you’re done, but the Aguilar guys really have their stuff together. When you don’t have access to your preferred amps, which is the most unreliable hired-in gear? Usually it’s the speakers that are the problem, because they’ve been trashed. I’ve found that some backline companies check the heads when they come back in after a show or tour, but they don’t check the cabinets at a stage volume level. When the volume is at one or two, it sounds okay, but when you put it up to stage level, it’s fried. This happens all the time. And they don’t service the cabs often enough either – they just roll them in and roll them out. Of course, no-one says to them, ‘Oh, I blew your cabinet at the gig last night’, ha ha! Do you take both heads and cabs out on tour with you? With Jeff, we tour continually all over Europe and the US, so we always have a main rig and a backup. We’ll keep the same rigs for the entire tour: I take two Aguilar heads. I don’t use in-ears with Jeff. I’ve used in-ears with other artists such as Prince, and in the house band on several television shows back in the day, but not with Jeff. I prefer not to when I play live, because it’s bass, which your readers will understand. With Jeff, you listen and you love what you hear, with all the nuances smack right there.

changing. I always have a Digitech Whammy pedal, which goes back to my Prince days, and I love MXR stuff, so I rock their Bass Chorus Deluxe and their Bass Envelope Filter. I also use their Carbon Copy Deluxe delay, and I have a couple of Morley pedals too – a Lock Wah and a Distortion Wah that I’m messing around with, because I’m always experimenting and trying to find the perfect distortion sound that I’m looking for. How close are you to finding it? I’m getting close, although it varies for different applications. I’m also using the Aguilar Agro pedal, which has an interesting distortion tone. I also use their Octamizer and the MXR Octaver, which has always been a really great pedal for me. So that’s my pedalboard if I’m just playing electric bass, but it’ll change if I’m playing an acoustic bass. All these instruments have different output levels, so they need different chains. Finding the right tone seems to be a lifelong task. Definitely. We copy other people when we learn to play, and then all the music that you play envelops your style and your soul and your feel, and you develop into your own player over time. It’s really interesting that there’s probably only a handful of players – maybe 10 or less – that we can listen to and identify by their sound.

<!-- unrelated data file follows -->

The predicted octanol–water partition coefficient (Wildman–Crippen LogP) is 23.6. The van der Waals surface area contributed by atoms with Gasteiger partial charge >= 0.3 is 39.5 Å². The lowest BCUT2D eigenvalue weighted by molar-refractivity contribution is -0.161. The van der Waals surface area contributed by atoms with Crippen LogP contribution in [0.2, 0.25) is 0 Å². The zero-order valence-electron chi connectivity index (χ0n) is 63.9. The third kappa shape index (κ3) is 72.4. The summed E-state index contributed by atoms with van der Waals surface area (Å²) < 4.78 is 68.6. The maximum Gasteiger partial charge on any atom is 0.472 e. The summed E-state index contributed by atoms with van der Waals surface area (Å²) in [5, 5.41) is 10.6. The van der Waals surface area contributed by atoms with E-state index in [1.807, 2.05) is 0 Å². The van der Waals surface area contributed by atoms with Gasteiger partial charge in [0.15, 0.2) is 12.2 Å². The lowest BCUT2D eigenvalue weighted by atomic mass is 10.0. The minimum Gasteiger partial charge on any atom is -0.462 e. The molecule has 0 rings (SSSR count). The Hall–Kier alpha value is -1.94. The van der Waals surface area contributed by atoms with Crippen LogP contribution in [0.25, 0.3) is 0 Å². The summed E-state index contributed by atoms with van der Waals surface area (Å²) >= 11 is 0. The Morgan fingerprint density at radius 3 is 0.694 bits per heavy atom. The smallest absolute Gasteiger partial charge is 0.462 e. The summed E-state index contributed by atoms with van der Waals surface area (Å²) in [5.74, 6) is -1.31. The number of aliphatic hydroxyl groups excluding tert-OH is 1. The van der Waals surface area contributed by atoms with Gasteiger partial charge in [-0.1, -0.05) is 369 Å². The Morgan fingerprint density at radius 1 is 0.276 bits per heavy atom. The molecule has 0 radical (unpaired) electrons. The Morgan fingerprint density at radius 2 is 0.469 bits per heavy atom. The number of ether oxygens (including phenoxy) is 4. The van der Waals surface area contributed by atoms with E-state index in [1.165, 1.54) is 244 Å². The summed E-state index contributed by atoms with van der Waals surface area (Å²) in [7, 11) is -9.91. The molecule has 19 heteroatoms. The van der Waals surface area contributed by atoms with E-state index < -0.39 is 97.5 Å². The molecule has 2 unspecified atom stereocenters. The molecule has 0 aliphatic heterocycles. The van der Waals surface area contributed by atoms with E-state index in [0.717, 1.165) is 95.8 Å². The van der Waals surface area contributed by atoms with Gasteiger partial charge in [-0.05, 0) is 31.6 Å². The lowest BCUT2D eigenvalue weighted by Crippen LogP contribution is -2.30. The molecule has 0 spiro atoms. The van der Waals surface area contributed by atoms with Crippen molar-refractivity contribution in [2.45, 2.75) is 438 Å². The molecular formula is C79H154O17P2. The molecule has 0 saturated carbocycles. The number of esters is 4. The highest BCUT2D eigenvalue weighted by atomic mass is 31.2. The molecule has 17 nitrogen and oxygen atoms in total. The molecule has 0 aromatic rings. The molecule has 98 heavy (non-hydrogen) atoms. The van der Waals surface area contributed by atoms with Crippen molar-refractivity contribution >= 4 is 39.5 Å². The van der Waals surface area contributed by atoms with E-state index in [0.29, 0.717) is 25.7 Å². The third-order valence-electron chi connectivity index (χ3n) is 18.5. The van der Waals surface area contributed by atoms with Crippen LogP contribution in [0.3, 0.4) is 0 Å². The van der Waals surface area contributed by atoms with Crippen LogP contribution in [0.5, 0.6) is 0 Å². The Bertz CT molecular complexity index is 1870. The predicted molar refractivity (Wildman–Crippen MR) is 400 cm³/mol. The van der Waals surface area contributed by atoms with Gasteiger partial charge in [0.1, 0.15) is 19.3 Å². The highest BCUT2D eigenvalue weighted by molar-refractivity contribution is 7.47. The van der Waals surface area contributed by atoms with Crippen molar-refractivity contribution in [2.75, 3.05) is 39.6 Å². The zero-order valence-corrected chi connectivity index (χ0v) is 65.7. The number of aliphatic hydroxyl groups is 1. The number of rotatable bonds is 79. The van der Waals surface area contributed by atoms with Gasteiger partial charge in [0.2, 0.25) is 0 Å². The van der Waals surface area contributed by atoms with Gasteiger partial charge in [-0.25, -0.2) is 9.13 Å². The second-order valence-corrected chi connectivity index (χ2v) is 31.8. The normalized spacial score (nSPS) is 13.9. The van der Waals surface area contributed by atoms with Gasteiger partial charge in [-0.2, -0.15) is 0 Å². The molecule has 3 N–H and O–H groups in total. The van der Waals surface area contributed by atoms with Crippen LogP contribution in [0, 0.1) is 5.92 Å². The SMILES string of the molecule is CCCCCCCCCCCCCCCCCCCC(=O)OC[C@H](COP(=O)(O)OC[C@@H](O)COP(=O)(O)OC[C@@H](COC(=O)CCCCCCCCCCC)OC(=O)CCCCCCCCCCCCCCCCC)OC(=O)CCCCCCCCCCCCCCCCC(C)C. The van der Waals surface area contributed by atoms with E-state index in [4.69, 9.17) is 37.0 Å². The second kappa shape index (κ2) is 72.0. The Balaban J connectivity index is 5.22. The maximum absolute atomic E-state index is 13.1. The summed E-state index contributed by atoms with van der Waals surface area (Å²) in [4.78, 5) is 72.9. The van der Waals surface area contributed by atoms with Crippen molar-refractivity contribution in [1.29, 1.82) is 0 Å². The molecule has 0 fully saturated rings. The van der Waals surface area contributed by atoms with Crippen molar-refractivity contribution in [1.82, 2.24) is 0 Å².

“There’s probably less than 10 players we can listen to and identify by their sound”

Do you take a pedalboard out too? I always have a pedalboard, and it’s ever-

For you, who are those people? For me, it was Geddy Lee; most definitely Stanley Clarke; Chris Squire, to a certain



Napoleon Deluxe 4 and 5 CORTEX

Stuart Clayton says bonsoir to these luxurious Gallic Cortex basses...


ortex basses are the brainchild of French luthier Pierre Camilleri, who worked with fellow builder Paul Lairat to develop the Napoleon model. This instrument is available in both Standard and Deluxe versions, with the ethos of Cortex being to combine the three concepts of European sourcing, Swiss precision and high-end French luxury finishing. We have Deluxe four- and five-string models to put through their paces.

Build Quality

Each of our review basses has a mahogany body, with the four-string topped with curly redwood, and the five-string sporting a walnut top. Each instrument has a decorative ‘tattoo’, three curved lines radiating 46


£2300, £2430